Building an arsenal for rev/speed dominant two-handed bowlers requires a wide range of features no one bowling ball poses. In this premium video, Scott Pohl, owner of On Track Pro Shop, explains which ball is needed for which situation and how the bowling ball layout impacts performance.
Most two-handed bowlers have bowling balls with symmetrical cores in their bag. Symmetrical cores are uniform in shape. Vice versa, asymmetrical cores are not uniform in shape.
Try thinking about a bowling ball like a car. The core inside the bowling ball is the engine that drives it. The core determines how smooth or drastic the backend motion will be when it hits the breakpoint.
If the core is the engine that runs it, the coverstock would be the tires that steer and guide it. The coverstock is the outer shell of the bowling ball, which comes in a variety of finishes. These different finishes determine when and where the bowling ball will skid, hook and roll on the lane.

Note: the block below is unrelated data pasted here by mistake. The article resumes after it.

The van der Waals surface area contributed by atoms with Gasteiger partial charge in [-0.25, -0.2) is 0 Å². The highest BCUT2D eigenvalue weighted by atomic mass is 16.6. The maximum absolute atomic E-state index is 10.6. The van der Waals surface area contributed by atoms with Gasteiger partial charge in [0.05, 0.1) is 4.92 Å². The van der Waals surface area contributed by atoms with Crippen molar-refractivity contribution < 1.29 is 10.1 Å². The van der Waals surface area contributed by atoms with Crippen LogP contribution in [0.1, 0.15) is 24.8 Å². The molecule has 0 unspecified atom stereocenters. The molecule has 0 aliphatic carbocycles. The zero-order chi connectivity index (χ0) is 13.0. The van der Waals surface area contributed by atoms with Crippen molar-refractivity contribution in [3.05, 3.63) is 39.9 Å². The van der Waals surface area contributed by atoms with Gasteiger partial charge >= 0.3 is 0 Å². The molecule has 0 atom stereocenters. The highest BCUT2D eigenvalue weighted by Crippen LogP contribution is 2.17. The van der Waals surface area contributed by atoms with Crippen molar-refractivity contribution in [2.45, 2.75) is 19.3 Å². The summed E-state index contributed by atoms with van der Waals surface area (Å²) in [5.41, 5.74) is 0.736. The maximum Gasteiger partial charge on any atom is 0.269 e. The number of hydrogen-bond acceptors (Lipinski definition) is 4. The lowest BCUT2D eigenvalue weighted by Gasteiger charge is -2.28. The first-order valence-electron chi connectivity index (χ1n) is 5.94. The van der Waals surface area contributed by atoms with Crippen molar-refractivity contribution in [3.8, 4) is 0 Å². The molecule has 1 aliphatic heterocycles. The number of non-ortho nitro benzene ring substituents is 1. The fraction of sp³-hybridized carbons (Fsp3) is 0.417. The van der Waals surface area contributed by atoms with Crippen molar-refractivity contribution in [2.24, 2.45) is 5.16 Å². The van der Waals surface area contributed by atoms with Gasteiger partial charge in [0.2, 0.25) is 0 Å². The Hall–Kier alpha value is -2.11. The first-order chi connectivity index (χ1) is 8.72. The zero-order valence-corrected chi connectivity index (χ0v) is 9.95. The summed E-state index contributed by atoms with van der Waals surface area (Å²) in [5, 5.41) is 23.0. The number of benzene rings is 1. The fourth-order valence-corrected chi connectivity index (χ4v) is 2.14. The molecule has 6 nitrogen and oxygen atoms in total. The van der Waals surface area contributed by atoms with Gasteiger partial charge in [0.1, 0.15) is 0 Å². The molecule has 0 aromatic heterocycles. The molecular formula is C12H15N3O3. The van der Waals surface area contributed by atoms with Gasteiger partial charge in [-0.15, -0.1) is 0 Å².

There are six different coverstocks to choose from:
– Reactive resin
– Solid reactive
– Pearl reactive
– Hybrid reactive
Aggressive and Weaker Bowling Balls
The above listed coverstocks can be broken down into two categories, aggressive and weak. Aggressive bowling balls have a dull finish to their coverstock. They read the lane early and give a smooth, predictable backend motion. Long patterns and heavy volume of oil are the lane conditions where aggressive bowling balls excel.
Weaker bowling balls have a shiny finish to their coverstock. They skid through the front saving energy for a more drastic turn at the breakpoint. Drier, less oil volume conditions are ideal for weaker bowling balls.